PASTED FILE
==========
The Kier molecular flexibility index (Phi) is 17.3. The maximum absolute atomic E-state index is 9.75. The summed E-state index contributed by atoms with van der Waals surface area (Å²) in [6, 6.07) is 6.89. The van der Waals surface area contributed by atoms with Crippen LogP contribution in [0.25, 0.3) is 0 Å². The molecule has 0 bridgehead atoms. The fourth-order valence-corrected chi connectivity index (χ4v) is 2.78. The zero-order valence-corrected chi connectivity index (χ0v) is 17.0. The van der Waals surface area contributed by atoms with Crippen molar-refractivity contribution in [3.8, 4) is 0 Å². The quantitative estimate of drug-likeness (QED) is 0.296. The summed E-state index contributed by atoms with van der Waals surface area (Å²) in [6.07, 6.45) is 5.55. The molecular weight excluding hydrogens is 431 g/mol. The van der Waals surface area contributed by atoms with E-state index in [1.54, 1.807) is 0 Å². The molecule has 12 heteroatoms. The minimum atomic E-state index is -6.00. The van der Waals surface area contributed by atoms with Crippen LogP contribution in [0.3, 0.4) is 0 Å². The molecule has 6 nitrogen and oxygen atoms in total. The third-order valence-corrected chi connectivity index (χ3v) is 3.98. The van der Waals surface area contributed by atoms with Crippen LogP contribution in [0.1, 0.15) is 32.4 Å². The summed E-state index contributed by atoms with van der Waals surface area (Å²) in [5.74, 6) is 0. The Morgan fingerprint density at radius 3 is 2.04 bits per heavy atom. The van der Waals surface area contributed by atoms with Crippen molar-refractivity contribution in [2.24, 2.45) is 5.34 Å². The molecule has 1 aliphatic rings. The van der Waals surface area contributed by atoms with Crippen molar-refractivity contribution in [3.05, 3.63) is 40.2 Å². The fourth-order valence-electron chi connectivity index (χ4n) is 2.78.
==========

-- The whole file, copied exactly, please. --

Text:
The Kier molecular flexibility index (Phi) is 17.3. The maximum absolute atomic E-state index is 9.75. The summed E-state index contributed by atoms with van der Waals surface area (Å²) in [6, 6.07) is 6.89. The van der Waals surface area contributed by atoms with Crippen LogP contribution in [0.25, 0.3) is 0 Å². The molecule has 0 bridgehead atoms. The fourth-order valence-corrected chi connectivity index (χ4v) is 2.78. The zero-order valence-corrected chi connectivity index (χ0v) is 17.0. The van der Waals surface area contributed by atoms with Crippen molar-refractivity contribution in [3.8, 4) is 0 Å². The quantitative estimate of drug-likeness (QED) is 0.296. The summed E-state index contributed by atoms with van der Waals surface area (Å²) in [6.07, 6.45) is 5.55. The molecular weight excluding hydrogens is 431 g/mol. The van der Waals surface area contributed by atoms with E-state index in [1.54, 1.807) is 0 Å². The molecule has 12 heteroatoms. The minimum atomic E-state index is -6.00. The van der Waals surface area contributed by atoms with Crippen LogP contribution in [0.3, 0.4) is 0 Å². The molecule has 6 nitrogen and oxygen atoms in total. The third-order valence-corrected chi connectivity index (χ3v) is 3.98. The van der Waals surface area contributed by atoms with Crippen LogP contribution in [0.1, 0.15) is 32.4 Å². The summed E-state index contributed by atoms with van der Waals surface area (Å²) in [5.74, 6) is 0. The Morgan fingerprint density at radius 3 is 2.04 bits per heavy atom. The van der Waals surface area contributed by atoms with Crippen molar-refractivity contribution in [2.24, 2.45) is 5.34 Å². The molecule has 1 aliphatic rings. The van der Waals surface area contributed by atoms with Crippen molar-refractivity contribution in [3.05, 3.63) is 40.2 Å². The fourth-order valence-electron chi connectivity index (χ4n) is 2.78.